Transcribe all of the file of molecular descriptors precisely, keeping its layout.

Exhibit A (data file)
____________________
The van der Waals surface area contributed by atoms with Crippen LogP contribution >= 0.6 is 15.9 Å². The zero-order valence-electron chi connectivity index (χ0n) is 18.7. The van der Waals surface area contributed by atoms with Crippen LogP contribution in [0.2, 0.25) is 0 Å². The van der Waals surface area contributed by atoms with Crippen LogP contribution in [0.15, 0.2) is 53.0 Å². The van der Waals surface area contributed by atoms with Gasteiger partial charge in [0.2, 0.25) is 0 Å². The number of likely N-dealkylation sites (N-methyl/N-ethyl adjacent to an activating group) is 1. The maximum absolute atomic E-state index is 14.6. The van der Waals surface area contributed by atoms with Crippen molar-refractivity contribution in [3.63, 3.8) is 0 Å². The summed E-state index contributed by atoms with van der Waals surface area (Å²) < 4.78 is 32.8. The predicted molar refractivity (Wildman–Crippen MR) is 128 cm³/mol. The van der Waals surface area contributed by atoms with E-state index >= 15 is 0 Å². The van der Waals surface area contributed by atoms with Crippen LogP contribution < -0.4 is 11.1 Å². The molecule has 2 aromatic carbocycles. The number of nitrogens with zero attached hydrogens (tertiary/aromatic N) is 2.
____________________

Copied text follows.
The van der Waals surface area contributed by atoms with Crippen LogP contribution >= 0.6 is 15.9 Å². The zero-order valence-electron chi connectivity index (χ0n) is 18.7. The van der Waals surface area contributed by atoms with Crippen LogP contribution in [0.2, 0.25) is 0 Å². The van der Waals surface area contributed by atoms with Crippen LogP contribution in [0.15, 0.2) is 53.0 Å². The van der Waals surface area contributed by atoms with Gasteiger partial charge in [0.2, 0.25) is 0 Å². The number of likely N-dealkylation sites (N-methyl/N-ethyl adjacent to an activating group) is 1. The maximum absolute atomic E-state index is 14.6. The van der Waals surface area contributed by atoms with Crippen molar-refractivity contribution in [3.63, 3.8) is 0 Å². The summed E-state index contributed by atoms with van der Waals surface area (Å²) < 4.78 is 32.8. The predicted molar refractivity (Wildman–Crippen MR) is 128 cm³/mol. The van der Waals surface area contributed by atoms with E-state index >= 15 is 0 Å². The van der Waals surface area contributed by atoms with Crippen LogP contribution < -0.4 is 11.1 Å². The molecule has 2 aromatic carbocycles. The number of nitrogens with zero attached hydrogens (tertiary/aromatic N) is 2.